Launched in 2012 as a Gaudino Fund initiative, the Williams Human Library provided an opportunity for members of the local community (both within and beyond campus) to see the world through other people’s eyes. Part of an international project, the Human Library consisted of two days each year during which people volunteered to be living books, sharing their unique stories in one-on-one conversations with ‘readers’.
Williams Human Library has been a resounding success, connecting over 200 living-books with nearly one thousand readers. Participants (books and readers alike) reported having had deep, meaningful conversations with a long lasting and transformative impact. Beyond the event itself, the planning process for the annual Human Library was a catalyst for community engagement, as the planning committee identified themes to be included as books, and worked with local schools and community organizations. As one of the first living libraries in the U.S., the Williams Human Library provided opportunities to connect with other colleges, universities and libraries around the country who aspired to organize such event.
While the Williams Human Library project will remain one of the college’s signature programs, it is time to explore new ways to engage our community. The values of the Human Library of confronting stereotypes through personal engagement will continue through other new and upcoming Gaudino initiatives.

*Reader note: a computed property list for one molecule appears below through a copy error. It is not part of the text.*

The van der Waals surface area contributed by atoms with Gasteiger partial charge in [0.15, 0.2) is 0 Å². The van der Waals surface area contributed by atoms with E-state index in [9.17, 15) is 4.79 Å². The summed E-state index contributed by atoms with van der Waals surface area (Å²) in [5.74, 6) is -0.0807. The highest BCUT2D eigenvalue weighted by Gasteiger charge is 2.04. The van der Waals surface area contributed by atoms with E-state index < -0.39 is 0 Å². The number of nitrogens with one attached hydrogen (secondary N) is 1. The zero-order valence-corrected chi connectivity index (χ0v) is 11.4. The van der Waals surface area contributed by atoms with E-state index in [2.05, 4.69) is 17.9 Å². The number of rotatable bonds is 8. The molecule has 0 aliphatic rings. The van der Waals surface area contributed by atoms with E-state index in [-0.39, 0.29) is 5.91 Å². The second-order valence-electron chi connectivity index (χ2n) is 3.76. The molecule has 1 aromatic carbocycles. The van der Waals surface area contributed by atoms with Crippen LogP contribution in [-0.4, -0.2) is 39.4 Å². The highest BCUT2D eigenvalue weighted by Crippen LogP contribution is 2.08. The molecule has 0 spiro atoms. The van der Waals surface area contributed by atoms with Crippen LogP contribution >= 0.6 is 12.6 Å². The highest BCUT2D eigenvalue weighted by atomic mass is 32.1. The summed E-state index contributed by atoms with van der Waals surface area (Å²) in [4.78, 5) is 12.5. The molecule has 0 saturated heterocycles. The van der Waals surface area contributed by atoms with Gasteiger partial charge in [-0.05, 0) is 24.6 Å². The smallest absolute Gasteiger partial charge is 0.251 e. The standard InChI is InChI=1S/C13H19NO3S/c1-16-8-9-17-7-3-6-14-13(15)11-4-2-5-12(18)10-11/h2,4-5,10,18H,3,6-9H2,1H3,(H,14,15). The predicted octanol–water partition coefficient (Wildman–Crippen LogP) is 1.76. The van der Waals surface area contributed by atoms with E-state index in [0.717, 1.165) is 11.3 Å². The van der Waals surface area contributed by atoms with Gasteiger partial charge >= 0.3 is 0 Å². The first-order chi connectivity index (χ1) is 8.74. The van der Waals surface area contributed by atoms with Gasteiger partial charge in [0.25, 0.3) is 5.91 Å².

We wish to thank the many people who made the Williams Human Library a vibrant and engaging program: the living books who donated their time and bravely shared their stories; the readers who embraced the experience; the volunteers who made the event possible; the Williamstown Elementary School 6th grades teachers and students who enthusiastically participated every year; the Williams Library for embracing this concept from the onset; the dedicated Human Library planning group who organized the event, and the past two Gaudino Scholars: professor Magnus Bernhardsson who had the vision for the project, and professor Lois Banta who oversaw it for four years.
We hope that the values of the Human Library will continue to resonate within and beyond the Williams community.
Click here for the 2018 List of Books